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Pipe Organ Maintenance

Posted on April 8, 2016 by Bill Skubik in Maintenance

How to Maintain a Church Pipe Organ

Pipe organs are more than just an instrument in a church; they are part of a church, which is why they are considered legacy instruments. For generation after generation, many pipe organs become a church’s identity, uniting congregations in song and prayer for many years. Take the organ at St. Pierre des Chartreux in Toulouse France, which was originally built for the convent of Les Jacobins back in 1683! Of course, it saw its share of renovations, but the heart and soul of the instrument remains.

Though your church pipe organ may not last as long the one in France, with proper maintenance and regular tunings your congregation will enjoy its music for a very long time.

How often should you replace the parts of a pipe organ?

To get a better idea of how often you need replacements on a pipe organ, it’s best to break the instrument down to its components. The frame, casework, and chests are made of leather and wood while the pipes consist of tin, zinc, and lead. Unless they are physically damaged, the tubes will last a long time; centuries even, while the leather should be replaced every 60 years. Further, replacing the leather won’t break the bank since it’s not a large part of the instrument.

As you may know, church pipe organs are quite the investment (ranging anywhere from $30,000 to millions), but they are built to last and not too expensive to maintain.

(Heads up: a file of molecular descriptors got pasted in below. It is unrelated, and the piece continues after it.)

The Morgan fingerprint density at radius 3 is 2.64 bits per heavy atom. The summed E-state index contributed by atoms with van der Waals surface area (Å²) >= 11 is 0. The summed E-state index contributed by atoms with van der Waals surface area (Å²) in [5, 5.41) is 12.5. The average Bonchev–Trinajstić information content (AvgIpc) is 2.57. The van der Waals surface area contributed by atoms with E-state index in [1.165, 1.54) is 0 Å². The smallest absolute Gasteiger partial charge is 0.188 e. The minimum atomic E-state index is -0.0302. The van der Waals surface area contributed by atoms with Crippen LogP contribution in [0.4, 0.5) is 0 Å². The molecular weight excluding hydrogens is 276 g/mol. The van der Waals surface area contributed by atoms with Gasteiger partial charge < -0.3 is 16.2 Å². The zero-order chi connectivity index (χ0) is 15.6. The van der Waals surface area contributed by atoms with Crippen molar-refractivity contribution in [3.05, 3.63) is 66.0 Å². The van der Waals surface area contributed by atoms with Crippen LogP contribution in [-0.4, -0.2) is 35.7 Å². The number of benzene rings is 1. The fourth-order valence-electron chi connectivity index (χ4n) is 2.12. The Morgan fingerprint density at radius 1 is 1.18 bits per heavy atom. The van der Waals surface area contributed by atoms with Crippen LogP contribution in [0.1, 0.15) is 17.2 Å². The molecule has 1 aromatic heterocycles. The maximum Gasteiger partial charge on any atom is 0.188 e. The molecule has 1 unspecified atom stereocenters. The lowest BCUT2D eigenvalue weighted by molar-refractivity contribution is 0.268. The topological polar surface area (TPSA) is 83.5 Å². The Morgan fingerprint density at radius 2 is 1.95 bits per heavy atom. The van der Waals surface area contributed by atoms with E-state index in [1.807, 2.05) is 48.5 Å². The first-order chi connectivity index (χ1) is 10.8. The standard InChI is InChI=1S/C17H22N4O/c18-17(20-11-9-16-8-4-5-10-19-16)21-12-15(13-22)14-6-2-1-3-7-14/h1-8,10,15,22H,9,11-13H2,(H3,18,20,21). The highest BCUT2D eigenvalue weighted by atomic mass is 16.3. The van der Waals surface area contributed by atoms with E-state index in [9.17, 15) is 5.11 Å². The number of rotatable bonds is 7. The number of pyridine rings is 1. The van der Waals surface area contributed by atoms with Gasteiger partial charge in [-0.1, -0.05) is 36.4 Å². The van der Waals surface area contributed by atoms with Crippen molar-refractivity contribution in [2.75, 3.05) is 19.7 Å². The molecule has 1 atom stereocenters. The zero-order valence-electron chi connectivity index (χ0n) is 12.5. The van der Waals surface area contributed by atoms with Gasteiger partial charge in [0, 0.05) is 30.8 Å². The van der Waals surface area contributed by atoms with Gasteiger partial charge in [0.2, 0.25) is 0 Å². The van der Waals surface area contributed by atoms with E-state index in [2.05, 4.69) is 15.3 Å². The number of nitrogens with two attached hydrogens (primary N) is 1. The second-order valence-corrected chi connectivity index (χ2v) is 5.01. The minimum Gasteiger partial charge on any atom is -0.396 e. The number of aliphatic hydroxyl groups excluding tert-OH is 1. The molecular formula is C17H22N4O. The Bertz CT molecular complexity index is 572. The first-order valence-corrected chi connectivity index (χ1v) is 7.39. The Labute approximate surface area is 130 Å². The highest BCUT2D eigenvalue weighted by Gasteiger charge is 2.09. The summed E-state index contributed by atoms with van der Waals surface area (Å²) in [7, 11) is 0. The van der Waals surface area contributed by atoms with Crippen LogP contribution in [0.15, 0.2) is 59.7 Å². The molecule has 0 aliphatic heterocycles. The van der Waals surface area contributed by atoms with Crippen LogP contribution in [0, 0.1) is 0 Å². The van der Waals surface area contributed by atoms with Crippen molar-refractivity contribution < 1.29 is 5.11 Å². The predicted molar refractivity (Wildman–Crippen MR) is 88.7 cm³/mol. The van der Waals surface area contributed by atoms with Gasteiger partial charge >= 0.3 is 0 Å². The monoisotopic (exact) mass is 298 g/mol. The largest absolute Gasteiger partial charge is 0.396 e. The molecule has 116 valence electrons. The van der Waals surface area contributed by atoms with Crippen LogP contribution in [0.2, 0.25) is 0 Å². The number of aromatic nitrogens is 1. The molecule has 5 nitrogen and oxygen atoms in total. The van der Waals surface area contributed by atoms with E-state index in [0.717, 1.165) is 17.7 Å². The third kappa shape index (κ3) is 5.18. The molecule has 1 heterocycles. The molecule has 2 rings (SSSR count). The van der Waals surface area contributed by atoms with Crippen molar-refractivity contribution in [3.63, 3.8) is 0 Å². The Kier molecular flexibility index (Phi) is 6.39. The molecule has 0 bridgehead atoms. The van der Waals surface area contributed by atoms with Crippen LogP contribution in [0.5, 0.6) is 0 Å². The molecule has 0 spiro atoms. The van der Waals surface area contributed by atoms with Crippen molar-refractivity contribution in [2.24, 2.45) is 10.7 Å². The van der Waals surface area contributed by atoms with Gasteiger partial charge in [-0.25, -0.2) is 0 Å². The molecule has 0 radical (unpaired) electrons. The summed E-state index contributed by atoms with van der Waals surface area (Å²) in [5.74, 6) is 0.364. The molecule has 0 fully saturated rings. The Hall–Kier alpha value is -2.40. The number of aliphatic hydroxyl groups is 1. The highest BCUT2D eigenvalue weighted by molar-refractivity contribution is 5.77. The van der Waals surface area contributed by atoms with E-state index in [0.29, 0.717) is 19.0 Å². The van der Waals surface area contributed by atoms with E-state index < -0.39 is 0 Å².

For best results, have your pipe organ tuned twice a year

If your congregation politely places cotton in their ears when the organ starts to play, then it’s probably time to call a professional pip organ tuner. What makes a church organ get out of tune? Usually, a drastic change in the weather such as spring and winter, though a professional may suggest otherwise based on your location. Given the shift in weather and the importance of the dates, many churches have their organs tuned up before Christmas and before Easter.

Pipe organs are so sensitive to temperature that many tuners will ask that the room reach an average ambient air temperature before they show up to work on the pipes. You won’t want to turn on the air just before they arrive, as it often takes a few hours for a room to reach an even temperature. Why does this matter? If you want your church pipe organ to be in tune, then the ambient air temperature in the room during use must be the same as the temperature in which it was tuned.

Three things to do before the pipe organ maintenance arrives

1. Write a list of any problems or concerns you’re having with the pipe organ. This way the maintenance people can get right to work and save you time and money.

2. Schedule a maintenance time for your church pipe organ during a quiet time slot. Most maintenance companies empathize with the busy schedule of churches, so talk to them beforehand to get an idea of how quiet they need the room to be.

3. Make sure all parts and pieces of the pipe organ are accessible to the maintenance people.
The cost of maintaining a pipe organ

As mentioned before, most parts of a church pipe organ last for centuries if used properly. As for the sound, you’ll want to have the pipe organ tuned twice a year. Depending on the size and age of your instrument, pricing will vary, though it’s usually an hourly rate of around $100 per hour. How many hours will it take? Most people agree that for every six stop in your organ, it will take an hour to tune and perform maintenance.


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